Oil and Gas UK (OGUK), the leading trade association for the United Kingdom offshore oil and gas industry, has called for increased investment in new oil and gas fields in the light of the UK’s ambitious goals to reach Net Zero carbon emissions by 2050. Current business gas prices in the UK are rising steeply as winter grows ever nearer, and experts say that business gas costs may continue to rise due to increased demand from consumers and the phasing out of traditional energy sources.
More people have stayed at home for longer periods due to the COVID-19 lockdowns and associated restrictions, which in turn has led to an increase in demand for residential gas and other forms of energy. Reports from OGUK say that gas outputs from the North Sea have been in long-term decline, resulting in ever-greater pressure to import supplies from other countries.
OGUK proposes this as the reason for suggesting additional investment in local gas fields to enhance domestic production. Although gas produces fewer CO2 emissions compared to other fossil fuels such as coal, the UK will struggle to meet its 2050 goal if it continues to rely on it.
Among all countries in Europe, the UK is one of the largest consumers of gas. According to the latest report from OGUK, approximately 23 million homes rely on gas for central heating and hot water. This accounts for 85% of households.
Businesses also rely on gas to provide power and heating, and gas is also used to ensure that 35% of the UK’s electricity needs are met. Increased power demands caused by lockdowns and the effects of climate change worldwide are why current business gas prices in the UK are going up.
Around 73% of the UK’s total energy still comes from gas and oil, and production from the UK Continental Shelf meets only 70% of this overall demand.
Renewable sources are increasingly being used in energy production, and these met 42% of electricity demand in 2020. However, electricity still only accounts for 20% of the total energy use of the UK.
The shortfall in electricity produced has been due to lower wind speeds and higher demand in the first quarter of 2021 and was met with an increase of 6.8% in energy generation using gas.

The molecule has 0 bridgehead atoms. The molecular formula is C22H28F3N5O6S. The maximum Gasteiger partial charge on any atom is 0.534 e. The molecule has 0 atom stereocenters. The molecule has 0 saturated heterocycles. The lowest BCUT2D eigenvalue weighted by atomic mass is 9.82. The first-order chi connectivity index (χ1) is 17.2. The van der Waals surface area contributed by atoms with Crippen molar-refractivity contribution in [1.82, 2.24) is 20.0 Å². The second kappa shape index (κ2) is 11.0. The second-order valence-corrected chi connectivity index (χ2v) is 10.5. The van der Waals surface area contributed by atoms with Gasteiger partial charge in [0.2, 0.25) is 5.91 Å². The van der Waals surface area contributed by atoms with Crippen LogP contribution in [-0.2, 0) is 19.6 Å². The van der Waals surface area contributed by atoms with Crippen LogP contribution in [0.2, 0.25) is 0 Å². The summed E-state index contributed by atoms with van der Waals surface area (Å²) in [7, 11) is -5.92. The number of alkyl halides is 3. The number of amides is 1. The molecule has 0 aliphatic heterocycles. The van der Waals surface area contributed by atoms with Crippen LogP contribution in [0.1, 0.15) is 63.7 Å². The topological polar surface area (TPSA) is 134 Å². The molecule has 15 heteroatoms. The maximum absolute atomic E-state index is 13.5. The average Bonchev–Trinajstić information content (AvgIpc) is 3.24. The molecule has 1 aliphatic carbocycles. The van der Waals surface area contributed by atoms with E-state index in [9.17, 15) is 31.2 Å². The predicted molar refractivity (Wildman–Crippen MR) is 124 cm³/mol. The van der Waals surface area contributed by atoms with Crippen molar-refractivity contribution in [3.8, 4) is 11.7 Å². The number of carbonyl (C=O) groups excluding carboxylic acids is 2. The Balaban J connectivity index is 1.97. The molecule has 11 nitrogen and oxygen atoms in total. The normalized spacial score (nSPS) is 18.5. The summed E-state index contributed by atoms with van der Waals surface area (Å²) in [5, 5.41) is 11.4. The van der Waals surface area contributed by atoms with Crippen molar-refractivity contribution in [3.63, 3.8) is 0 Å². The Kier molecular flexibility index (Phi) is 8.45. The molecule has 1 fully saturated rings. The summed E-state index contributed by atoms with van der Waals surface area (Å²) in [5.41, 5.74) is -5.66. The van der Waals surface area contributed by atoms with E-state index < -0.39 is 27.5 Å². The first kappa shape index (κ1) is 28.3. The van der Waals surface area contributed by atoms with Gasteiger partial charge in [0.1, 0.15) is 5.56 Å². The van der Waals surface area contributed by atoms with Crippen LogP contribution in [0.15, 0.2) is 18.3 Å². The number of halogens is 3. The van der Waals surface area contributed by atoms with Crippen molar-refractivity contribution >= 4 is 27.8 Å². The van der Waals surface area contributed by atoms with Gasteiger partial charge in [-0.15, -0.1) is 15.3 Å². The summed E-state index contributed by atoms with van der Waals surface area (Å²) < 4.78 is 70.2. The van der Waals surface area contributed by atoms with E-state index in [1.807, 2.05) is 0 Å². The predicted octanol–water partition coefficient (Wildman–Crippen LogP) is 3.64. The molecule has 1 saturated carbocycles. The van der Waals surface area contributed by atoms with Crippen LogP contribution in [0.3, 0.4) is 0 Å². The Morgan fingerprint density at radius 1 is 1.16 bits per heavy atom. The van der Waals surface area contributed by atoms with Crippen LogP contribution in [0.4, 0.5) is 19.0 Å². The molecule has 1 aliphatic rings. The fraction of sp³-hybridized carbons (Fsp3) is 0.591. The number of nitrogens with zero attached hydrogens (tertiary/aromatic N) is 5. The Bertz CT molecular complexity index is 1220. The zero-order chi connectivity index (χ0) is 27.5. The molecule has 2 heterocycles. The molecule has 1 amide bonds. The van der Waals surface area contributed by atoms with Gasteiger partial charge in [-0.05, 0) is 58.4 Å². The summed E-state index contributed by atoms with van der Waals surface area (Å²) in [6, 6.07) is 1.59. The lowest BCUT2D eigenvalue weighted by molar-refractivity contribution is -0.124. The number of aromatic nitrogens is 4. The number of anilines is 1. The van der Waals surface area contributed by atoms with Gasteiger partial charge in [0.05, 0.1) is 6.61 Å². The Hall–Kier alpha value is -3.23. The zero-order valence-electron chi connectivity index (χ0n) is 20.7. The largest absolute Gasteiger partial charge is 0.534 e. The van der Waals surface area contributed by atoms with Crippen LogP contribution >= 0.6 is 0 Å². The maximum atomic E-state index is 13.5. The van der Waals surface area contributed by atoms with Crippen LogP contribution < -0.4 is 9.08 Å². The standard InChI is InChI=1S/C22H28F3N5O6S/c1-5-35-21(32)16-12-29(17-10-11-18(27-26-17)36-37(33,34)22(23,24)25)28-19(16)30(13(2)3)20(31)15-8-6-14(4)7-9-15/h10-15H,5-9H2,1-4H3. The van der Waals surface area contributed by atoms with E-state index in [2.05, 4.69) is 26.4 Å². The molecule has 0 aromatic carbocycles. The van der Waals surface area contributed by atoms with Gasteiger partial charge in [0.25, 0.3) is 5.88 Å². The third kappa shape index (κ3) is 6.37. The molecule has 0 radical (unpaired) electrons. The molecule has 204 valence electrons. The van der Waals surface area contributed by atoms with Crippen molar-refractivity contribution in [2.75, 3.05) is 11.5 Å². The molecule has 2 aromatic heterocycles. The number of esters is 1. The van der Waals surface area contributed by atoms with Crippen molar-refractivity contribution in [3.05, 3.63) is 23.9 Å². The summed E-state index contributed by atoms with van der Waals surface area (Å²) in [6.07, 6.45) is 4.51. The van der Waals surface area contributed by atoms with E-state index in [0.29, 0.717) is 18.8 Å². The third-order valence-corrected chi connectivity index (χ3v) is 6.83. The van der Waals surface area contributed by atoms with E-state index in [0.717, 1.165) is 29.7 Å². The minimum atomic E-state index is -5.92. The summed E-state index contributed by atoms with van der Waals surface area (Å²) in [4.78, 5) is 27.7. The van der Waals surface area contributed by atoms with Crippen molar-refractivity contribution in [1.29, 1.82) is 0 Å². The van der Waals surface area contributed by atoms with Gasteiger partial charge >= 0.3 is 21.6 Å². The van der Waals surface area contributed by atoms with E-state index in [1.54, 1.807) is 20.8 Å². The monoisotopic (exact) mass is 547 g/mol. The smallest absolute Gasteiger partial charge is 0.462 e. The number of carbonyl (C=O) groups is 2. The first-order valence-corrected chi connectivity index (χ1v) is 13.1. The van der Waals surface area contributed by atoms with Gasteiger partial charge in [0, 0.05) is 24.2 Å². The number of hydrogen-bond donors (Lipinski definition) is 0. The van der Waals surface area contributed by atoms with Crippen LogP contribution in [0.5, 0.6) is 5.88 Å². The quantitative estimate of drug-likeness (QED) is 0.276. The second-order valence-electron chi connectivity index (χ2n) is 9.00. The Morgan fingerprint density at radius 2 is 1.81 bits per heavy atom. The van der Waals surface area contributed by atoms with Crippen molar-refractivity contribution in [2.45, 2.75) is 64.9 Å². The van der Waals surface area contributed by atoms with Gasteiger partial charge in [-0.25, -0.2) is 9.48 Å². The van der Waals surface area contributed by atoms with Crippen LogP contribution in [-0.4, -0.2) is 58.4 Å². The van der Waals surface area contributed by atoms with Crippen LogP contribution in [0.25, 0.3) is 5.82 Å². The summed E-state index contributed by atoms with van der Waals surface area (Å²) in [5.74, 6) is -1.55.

The same report also states that North Sea oil and gas remain essential for the manufacturing of both international and domestic products. It is used in the production of clothes, medicines, smartphones, vehicles, and the paving and surfacing of roads.
OGUK Chief Executive Deirdre Michie said that oil and gas had provided approximately three-quarters of the total energy used in the UK in 2020. The country will continue to rely on gas to provide heating, energy, and help with daily needs and essentials for the foreseeable future. Michie also reiterated that approximately 85% of UK homes still use gas for heating, and the prices of imported gas are set to reach a record high in 2020.
UK Gov’s Hydrogen Plan Pushes Through
A new strategy published by the UK Government states that the country’s hydrogen economy has the potential to support 100,000 jobs and could have a total worth to the economy of as much as £13 billion by 2050.
Kwasi Kwarteng, the UK’s business and energy secretary, said that the Government is working with industry leaders to provide the required 5 gigawatts of low-carbon hydrogen by 2030. The accumulated energy will be used across the economy.
According to Kwarteng, if successful, the project would be able to produce hydrogen equivalent to the amount of gas consumed by over 3 million households each year.
Kwarteng added that the new low-carbon hydrogen could help provide clean energy that will power everyday lives and the economy. Various industries will be able to use the generated power, with many small- to large-scale industries set to benefit from the programme.
However, the demand for the energy supply from hydrogen to power heating is still expected to be relatively low by 2030.
In a statement accompanying the publication of the strategy, authorities said that 20% to 35% of the UK’s energy consumption could be powered by hydrogen by 2050. In the medium term, the UK’s hydrogen energy economy could unlock investment of around £4 billion, supporting the creation of more than 9,000 jobs by the year 2030.
Supporting the ‘twin track’ approach to different technologies is one of the key strands of the Government’s strategy. This includes the production of both green and blue hydrogen, and further details are set to be released in 2022.
Hydrogen can be produced in many ways, which is why the International Energy Agency has described it as a “versatile energy carrier”.
Electrolysis is one of the methods used to produce hydrogen. In this method, an electric current is passed through water, thereby separating hydrogen and oxygen. If the electricity used in this process comes from a renewable source, it is qualified as “green hydrogen”. This type of hydrogen is expensive to produce at the moment.
‘Blue hydrogen’ is produced using the same process but utilises a fossil fuel, natural gas, while the CO2 emissions generated are captured and stored. There is currently much debate surrounding the production of blue hydrogen, with some saying the effects could be worse for the environment than burning coal.
The response in the UK to the Government’s hydrogen strategy is mixed. Some say that it has provided a welcome clarity for businesses who wish to consider hydrogen energy in their plans. Some have been more sceptical, citing that the overall strategy doesn’t focus sufficiently firmly enough on developing the UK as the world-leading green energy supplier.
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